In 1935 cane toads were deliberately introduced to Queensland from Hawaii in an unsuccessful attempt to reduce the number of French's cane and greyback cane beetles that were destroying the roots of sugar cane plants, which are integral to Queensland's economy. The toads have remained an environmental pest since that time. In 1962, the first commercial production of oil in Queensland and Australia began at Moonie.

During World War II Brisbane became central to the Allied campaign when the AMP Building (now called MacArthur Central) was used as the South West Pacific headquarters for General Douglas MacArthur, chief of the Allied Pacific forces, until his headquarters were moved to Hollandia in August 1944.[50] In 1942, during the war, Brisbane was the site of a violent clash between visiting US military personnel and Australian servicemen and civilians, which resulted in one death and hundreds of injuries. This incident became known colloquially as the Battle of Brisbane.[51]

The end of World War II saw a wave of immigration from across Europe, with many more immigrants coming from southern and eastern Europe than in previous decades.

In the later decades of the 20th century, the humid subtropical climate—regulated by the availability of air conditioning—saw Queensland become a popular destination for migrants from interstate.[52] Since that time, Queensland has continuously seen high levels of migration from the other states and territories of Australia.

In 1966, Lyndon B. Johnson became the first U.S. president to visit Queensland. During his visit, he met with Australia prime minister Harold Holt.[citation needed]

The end of the White Australia policy in 1973 saw the beginning of a wave of immigration from around the world, and most prominently from Asia, which continues to the present.

In 1981 the Great Barrier Reef off Queensland's northeast coast, one of the world's largest coral reef systems, was declared a UNESCO World Heritage Site.

21st century

In 2003 Queensland adopted maroon as the state's official colour. The announcement was made as a result of an informal tradition to use maroon to represent the state in association with sporting events.[53]

After three decades of record population growth, Queensland was impacted by major floods between late 2010 and early 2011, causing extensive damage and disruption across the state.[54][55]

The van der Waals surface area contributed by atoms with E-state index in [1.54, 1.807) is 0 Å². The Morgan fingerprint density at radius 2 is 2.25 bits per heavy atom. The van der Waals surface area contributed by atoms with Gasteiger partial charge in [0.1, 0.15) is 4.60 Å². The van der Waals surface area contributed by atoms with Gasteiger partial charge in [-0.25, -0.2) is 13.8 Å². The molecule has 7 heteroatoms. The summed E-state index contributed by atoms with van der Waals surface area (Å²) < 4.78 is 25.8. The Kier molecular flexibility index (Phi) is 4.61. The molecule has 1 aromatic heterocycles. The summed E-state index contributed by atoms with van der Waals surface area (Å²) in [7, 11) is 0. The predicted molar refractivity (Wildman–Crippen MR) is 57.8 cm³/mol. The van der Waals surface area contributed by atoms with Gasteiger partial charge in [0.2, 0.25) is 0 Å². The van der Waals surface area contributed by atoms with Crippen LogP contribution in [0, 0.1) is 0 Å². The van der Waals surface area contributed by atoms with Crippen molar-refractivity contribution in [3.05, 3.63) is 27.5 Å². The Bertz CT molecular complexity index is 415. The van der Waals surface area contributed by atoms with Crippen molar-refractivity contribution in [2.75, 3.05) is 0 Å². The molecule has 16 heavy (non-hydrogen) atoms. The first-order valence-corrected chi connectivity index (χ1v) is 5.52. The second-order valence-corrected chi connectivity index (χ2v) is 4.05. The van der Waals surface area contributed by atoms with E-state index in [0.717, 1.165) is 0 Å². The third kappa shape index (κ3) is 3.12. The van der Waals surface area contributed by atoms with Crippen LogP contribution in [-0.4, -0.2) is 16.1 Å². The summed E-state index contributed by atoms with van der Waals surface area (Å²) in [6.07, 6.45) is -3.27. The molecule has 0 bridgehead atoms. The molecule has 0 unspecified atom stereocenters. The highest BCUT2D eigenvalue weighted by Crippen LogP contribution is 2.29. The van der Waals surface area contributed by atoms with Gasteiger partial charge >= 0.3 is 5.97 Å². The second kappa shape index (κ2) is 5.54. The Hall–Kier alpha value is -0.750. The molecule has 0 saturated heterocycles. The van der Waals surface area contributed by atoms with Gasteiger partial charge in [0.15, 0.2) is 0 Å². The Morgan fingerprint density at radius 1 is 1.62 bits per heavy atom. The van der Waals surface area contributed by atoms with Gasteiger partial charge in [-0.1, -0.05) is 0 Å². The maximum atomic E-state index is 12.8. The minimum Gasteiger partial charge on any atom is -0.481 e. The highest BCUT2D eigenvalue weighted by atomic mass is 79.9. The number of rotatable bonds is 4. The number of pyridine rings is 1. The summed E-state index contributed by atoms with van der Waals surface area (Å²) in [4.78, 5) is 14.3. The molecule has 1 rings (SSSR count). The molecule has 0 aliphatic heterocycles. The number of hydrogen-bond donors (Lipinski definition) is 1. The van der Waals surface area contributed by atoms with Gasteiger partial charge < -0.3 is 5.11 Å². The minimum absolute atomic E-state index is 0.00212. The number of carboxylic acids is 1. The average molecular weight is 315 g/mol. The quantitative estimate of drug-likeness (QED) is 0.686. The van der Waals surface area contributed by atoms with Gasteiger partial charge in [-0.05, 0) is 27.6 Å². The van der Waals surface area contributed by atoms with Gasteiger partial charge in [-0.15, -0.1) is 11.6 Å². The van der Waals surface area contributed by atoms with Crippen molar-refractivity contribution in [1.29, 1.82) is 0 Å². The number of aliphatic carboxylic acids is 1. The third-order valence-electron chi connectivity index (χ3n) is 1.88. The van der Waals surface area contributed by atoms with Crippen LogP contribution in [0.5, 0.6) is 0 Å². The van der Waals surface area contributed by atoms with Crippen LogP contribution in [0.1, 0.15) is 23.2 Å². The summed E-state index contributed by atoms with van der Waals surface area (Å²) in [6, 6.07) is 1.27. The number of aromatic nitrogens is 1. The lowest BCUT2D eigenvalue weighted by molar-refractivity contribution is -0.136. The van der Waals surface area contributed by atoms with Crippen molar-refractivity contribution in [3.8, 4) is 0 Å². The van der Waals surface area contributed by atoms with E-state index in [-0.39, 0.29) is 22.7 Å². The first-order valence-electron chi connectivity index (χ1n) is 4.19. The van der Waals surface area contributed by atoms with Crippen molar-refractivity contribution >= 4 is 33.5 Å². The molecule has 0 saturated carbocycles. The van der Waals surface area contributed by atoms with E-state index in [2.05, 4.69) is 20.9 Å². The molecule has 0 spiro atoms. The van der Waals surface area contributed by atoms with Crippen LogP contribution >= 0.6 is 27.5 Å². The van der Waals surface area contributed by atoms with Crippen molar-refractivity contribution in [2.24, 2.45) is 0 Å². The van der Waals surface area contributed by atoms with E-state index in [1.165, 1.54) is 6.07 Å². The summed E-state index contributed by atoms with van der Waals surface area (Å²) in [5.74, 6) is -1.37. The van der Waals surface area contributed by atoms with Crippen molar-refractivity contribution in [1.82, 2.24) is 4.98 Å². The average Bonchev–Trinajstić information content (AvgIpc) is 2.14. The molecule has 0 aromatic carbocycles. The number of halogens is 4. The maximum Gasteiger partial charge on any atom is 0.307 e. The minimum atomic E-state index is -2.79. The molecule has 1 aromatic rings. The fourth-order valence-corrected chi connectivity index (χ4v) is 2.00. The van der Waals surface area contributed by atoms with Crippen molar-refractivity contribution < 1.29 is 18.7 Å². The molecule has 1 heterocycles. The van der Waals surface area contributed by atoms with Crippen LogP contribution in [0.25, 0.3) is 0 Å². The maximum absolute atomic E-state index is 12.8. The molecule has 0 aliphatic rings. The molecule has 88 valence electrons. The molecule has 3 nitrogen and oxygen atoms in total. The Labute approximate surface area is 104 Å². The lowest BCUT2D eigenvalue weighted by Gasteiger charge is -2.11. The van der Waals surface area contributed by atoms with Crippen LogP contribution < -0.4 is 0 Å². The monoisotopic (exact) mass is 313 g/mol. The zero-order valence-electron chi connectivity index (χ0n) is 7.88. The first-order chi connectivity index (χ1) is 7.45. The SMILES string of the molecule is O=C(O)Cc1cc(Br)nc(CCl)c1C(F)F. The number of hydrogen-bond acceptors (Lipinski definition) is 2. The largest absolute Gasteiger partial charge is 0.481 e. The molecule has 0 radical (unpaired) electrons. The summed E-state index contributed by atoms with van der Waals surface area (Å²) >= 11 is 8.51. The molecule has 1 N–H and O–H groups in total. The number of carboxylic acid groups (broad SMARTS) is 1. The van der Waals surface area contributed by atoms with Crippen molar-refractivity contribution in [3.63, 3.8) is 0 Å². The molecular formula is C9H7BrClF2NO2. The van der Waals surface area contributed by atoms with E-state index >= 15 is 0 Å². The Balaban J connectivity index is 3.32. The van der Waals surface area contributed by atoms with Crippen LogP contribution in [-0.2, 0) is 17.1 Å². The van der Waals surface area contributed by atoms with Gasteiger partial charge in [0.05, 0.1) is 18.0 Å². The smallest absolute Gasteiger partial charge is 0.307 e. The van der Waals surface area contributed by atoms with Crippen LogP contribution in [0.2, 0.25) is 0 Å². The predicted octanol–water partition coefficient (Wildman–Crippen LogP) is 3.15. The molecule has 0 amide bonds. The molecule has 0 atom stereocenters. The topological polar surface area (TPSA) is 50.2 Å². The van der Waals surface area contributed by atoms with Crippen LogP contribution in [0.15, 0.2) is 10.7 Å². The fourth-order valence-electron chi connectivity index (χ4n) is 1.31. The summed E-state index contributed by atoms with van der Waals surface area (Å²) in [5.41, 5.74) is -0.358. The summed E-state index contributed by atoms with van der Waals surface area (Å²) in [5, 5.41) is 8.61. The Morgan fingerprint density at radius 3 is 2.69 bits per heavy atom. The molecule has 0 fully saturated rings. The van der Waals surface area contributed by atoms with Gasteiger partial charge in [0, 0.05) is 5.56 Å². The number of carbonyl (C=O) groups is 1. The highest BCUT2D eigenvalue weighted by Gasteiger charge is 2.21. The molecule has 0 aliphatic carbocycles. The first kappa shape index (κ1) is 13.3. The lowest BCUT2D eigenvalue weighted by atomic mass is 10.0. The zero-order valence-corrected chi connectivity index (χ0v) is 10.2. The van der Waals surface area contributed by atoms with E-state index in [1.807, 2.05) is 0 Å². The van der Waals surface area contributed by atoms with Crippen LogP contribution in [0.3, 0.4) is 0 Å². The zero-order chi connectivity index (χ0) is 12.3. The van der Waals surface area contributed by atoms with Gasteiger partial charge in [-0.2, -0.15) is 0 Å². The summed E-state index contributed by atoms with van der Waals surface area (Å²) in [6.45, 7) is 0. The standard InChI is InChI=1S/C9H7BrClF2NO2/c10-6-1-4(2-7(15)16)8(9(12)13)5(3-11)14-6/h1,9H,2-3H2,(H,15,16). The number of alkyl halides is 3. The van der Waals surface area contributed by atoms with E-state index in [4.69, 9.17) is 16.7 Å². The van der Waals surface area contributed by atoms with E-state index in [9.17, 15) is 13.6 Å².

In 2020 Queensland was impacted by the COVID-19 pandemic. Despite a low number and abrupt decline in cases from April 2020 onward, social distancing requirements were implemented from March 2020 including the closure of the state borders.


Main article: Geography of Queensland

Commonly designated regions of Queensland, with Central Queensland divided into Mackay and Fitzroy subregions
The Great Barrier Reef, which extends along most of Queensland's Coral Sea coastline
The Mossman River, flowing through the Daintree Rainforest in Far North Queensland
The McPherson Range at Lamington National Park in South East Queensland
Lake McKensie, K'gari (Fraser Island)

With a total area of 1,729,742 square kilometres (715,309 square miles), Queensland is an expansive state with a highly diverse range of climates and geographical features. If Queensland were an independent nation, it would be the world's 16th largest.

Queensland's eastern coastline borders the Coral Sea, an arm of the Pacific Ocean. The state is bordered by the Torres Strait to the north, with Boigu Island off the coast of New Guinea representing the northern extreme of its territory. The triangular Cape York Peninsula, which points toward New Guinea, is the northernmost part of the state's mainland. West of the peninsula's tip, northern Queensland is bordered by the Gulf of Carpentaria. To the west, Queensland is bordered by the Northern Territory, at the 138th meridian east, and to the southwest by northeastern South Australia. The state's southern border with New South Wales is constituted in the east by the watershed from Point Danger to the Dumaresq River, and the Dumaresq, Macintyre and Barwon rivers. The west of the southern border is defined by the 29th parallel south (including some minor historical encroachments) until it reaches South Australia.

Like much of eastern Australia, the Great Dividing Range runs roughly parallel with, and inland from, the coast, and areas west of the range are more arid than the humid coastal regions. The Great Barrier Reef, which is the world's largest coral reef system, runs parallel to the state's Coral Sea coast between the Torres Strait and K'gari (Fraser Island). Queensland's coastline includes the world's three largest sand islands: K'gari (Fraser Island), Moreton, and North Stradbroke.

The state contains six World Heritage-listed preservation areas: the Great Barrier Reef along the Coral Sea coast, K'gari (Fraser Island) on the Wide Bay–Burnett region's coastline, the wet tropics in Far North Queensland including the Daintree Rainforest, Lamington National Park in South East Queensland, the Riversleigh fossil sites in North West Queensland, and the Gondwana Rainforests in South East Queensland.

The state is divided into several unofficial regions which are commonly used to refer to large areas of the state's vast geography. These include:


Köppen climate types in Queensland